Liberal arts have return on investment too
The start of the state budget allocation season is rounding the corner, and the outcomes of what college graduates do after their degree in state is increasingly becoming more important to state Legislature.
With this in mind, perhaps the STEM-infatuated legistlative body in Tallahassee should pay close attention to a report released Wednesday by the Association of American Colleges and Universities that found that liberal arts majors actually make it out of school quite hale and hearty.
In recent years, the state has requested several measures of increased accountability from universities, including the earnings of post-graduates, tying in the amount of funding provided to universities, and in turn that which they provide to departments and programs, to the investment they believe is coming back to the state.
The Florida Board of Governors’ Strategic Plan calls for increasing the number of STEM graduates in the state by more than 260 percent by 2025. At USF, 11 of the 17 new degree programs created during the last year were in STEM-related fields, leaving many to question where the place for liberal arts and the humanities will be in the future of higher education in the state.
While liberal arts and humanities majors are commonly thought of as less directly relevant to stimulating the economy — the governor even mocked the field of anthropology a few years ago — the report finds that while humanities and liberal arts majors initially start out earning less than their professional degree counterparts, this isn’t the case down the line. The average starting salary for humanities and social science majors after an undergraduate degree was $26,271 in 2010 and 2011, according to the report. However, at the peak age of their earning careers (between 56 and 60), they out-earned their professional degree counterparts by close to $2,000.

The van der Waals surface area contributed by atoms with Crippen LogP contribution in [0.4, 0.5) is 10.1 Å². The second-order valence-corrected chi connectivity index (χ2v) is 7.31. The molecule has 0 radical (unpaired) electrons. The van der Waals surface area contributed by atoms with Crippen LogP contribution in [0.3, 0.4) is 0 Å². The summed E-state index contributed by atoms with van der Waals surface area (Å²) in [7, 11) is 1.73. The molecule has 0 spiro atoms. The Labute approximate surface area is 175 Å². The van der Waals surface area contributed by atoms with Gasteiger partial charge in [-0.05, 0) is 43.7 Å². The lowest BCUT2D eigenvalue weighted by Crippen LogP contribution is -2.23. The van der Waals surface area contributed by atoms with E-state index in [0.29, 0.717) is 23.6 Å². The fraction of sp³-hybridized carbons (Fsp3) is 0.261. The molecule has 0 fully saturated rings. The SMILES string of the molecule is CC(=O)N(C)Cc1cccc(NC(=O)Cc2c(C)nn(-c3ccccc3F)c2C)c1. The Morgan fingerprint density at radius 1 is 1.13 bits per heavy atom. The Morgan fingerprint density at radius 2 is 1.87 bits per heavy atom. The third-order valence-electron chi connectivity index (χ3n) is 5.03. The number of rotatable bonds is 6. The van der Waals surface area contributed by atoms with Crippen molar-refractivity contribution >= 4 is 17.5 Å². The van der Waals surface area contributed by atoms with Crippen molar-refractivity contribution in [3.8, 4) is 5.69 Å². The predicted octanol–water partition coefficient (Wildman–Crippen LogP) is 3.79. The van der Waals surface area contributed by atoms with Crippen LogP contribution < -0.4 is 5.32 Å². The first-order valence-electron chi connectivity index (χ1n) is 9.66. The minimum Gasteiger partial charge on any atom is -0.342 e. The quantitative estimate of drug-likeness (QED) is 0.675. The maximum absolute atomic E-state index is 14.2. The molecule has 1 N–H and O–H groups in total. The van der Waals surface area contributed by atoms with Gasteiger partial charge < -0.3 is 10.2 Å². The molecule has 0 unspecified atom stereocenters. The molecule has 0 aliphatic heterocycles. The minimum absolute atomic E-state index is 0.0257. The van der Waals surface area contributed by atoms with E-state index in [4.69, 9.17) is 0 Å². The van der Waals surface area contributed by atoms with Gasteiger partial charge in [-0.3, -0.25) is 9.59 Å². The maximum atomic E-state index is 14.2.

Additionally, the study found that liberal arts and humanities majors were more likely to pursue graduate school than their professional degree counterparts — an additional step of education that translates to about $19,550 in additional earnings.
While post-graduate earnings should hardly serve a measure of the efficacy of an education or even of career success, which cannot really be quantified with even the most precise metrics, this report challenges the notions that the push for funding STEM fields, indeed a valuable and stimulating part of the economy, is the only way to seek a return on investment in the economy.
Get Top Stories Delivered Weekly
From Around the Web
More usforacle News Articles
Recent usforacle News Articles
Discuss This Article
MOST POPULAR USFORACLE
GET TOP STORIES DELIVERED WEEKLY
FOLLOW OUR NEWSPAPER
LATEST USFORACLE NEWS
FROM AROUND THE WEB
- 6 Tips for Planning Your Wedding Photos Like a Pro
- High OCTANe Event Comes to Calif., Brings Businesses,...
- A Novel Innovation Hub for Africa
- Want a Cleaner Home? Easy-to-Clean Carpeting Is Key
- Bee Safe While Gardening to Protect Pollinators
- Military Seeks Better Alternatives for Treating Pain...
- Insuring the Health of America's Emerging...
- New FDA-Cleared Device Significantly Advances IV Therapy...
- Take a Bite Out of Gum Disease By Seeing a Periodontist
- Natural Health Care From Down Under Poised to Make U.S....
COLLEGE PRESS RELEASES
- Route Plan Paris Brings Maps and a Metro Route Planner to Android
- NYT Bestselling Author Martin Yate's Book for Graduates
- Deadline Approaching for Scholarship Program Benefitting First-Year Law Students
- HEROES OF THE DORM™: THE UC BERKELEY GOLDEN BEARS ARE HEROES OF THE STORM™ COLLEGIATE CHAMPIONS
- GREAT GRADUATION GIFT: WHAT THEY DIDN'T TEACH YOU IN SCHOOL!